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Lawsuit over sexual harassment at Los Alamos lab settled

SANTA FE, N.M. — A lawsuit against Los Alamos National Laboratory and its former Emergency Operations Division leader over alleged long-running sexual harassment in the workplace has been settled.

John Day, attorney for Erika and William Gorman, said today he couldn’t comment on the settlement or the amount of any payment to the Gormans. The lawsuit had alleged that longtime LANL supervisor Anthony Stanford committed assault and battery against Erika Gorman.

It also charges that Los Alamos National Security, which operates the lab, was negligent in hiring, supervising and retaining Stanford, who last year retired from the lab after nearly 20 years as a lab employee.

In an email, a lab spokesman provided this statement: “The Laboratory is pleased that the matter has been settled. Terms of the settlement are being kept private. And, due to employee privacy, we do not discuss specific personnel actions.”

The lawsuit maintained that the lab gave him a choice to either retire with full benefits or be terminated. “That’s one of the concerns we have — that the lab essentially rewarded him for his behavior,” said Day when the lawsuit was filed.

The suit was filed the day after criminal charges against Stanford based on allegations also raised in the lawsuit were dismissed in Magistrate Court. Stanford had pleaded not guilty to two charges of battery and two charges of assault.

According to the lawsuit, Erika Gorman was an emergency planning and preparedness specialist and she and her husband, who works in the same department, came under Stanford’s supervision when he was transferred to the lab’s Chemical Metallurgy Research department.

Within two weeks of Stanford’s transfer during the summer of 2012, he allegedly approached Erika Gorman in the parking lot, told her he found her attractive and that if she was not married he would “pursue her hard.”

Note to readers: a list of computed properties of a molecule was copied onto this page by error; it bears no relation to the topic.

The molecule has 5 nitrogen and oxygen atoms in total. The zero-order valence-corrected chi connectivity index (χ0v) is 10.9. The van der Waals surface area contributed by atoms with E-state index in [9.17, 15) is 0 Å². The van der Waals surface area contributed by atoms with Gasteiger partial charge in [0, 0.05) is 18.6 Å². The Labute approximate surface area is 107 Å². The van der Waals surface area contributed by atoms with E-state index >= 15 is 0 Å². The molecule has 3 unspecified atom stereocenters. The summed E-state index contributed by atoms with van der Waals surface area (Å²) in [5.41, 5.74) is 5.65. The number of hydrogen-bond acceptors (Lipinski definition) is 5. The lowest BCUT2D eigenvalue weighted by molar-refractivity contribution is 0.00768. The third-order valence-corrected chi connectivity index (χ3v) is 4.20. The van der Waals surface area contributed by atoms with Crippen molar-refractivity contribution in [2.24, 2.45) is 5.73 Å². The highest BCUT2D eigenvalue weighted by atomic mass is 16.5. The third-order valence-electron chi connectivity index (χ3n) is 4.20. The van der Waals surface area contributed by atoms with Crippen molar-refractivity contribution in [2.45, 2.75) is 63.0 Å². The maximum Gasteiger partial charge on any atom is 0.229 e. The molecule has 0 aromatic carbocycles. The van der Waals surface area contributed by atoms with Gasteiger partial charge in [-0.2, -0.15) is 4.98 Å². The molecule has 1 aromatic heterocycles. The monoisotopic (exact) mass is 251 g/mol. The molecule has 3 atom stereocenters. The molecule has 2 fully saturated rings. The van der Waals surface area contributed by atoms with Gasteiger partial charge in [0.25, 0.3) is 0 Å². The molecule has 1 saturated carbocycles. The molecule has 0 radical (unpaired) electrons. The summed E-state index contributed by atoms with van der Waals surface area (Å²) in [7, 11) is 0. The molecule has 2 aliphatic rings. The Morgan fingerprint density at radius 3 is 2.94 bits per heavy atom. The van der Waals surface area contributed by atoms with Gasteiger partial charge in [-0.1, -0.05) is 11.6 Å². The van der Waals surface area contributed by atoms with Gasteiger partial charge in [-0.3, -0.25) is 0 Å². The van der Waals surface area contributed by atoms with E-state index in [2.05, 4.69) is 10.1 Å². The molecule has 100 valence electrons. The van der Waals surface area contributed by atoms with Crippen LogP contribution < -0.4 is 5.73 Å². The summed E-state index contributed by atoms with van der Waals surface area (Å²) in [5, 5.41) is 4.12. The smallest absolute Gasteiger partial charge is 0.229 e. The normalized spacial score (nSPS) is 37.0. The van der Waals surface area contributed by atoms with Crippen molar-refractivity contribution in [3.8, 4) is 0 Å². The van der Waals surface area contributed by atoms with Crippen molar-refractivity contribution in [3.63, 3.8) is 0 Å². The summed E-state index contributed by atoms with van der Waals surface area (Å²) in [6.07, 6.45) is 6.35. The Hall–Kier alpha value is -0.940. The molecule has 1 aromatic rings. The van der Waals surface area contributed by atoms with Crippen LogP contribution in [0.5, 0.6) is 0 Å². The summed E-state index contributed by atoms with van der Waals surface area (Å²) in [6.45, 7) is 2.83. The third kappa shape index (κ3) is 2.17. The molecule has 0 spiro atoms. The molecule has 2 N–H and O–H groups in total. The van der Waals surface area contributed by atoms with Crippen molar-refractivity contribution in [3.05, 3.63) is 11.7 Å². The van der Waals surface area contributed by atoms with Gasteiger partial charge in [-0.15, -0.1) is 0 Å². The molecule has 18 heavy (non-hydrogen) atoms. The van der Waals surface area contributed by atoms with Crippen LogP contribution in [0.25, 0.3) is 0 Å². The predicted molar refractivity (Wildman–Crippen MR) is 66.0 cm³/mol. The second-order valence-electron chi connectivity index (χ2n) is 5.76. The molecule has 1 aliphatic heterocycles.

During another encounter about a week later, the suit says, Stanford told her he found her to be sexually desirable and that he was having difficulty concentrating on work.

Despite her telling him that she was happily married and not interested in a romantic relationship, Stanford allegedly became more persistent and comments he made toward her became more graphic and vulgar. He allegedly told a group of men at a LANL Christmas party that she was a $500-pernight prostitute, the suit says.

The lawsuit alleges that Stanford propositioned her for sex on a daily basis, offered her expensive gifts in exchange for sex and occasionally touched her thigh and other parts of her body.

Erika Gorman reported the harassment to a lab associate director, the human resources department and finally to police, the suit alleged. A few weeks later, she was granted a temporary restraining order against Stanford.

The day after the retraining order was granted, LANL offered Stanford the option to retire with benefits or be terminated, according to the suit.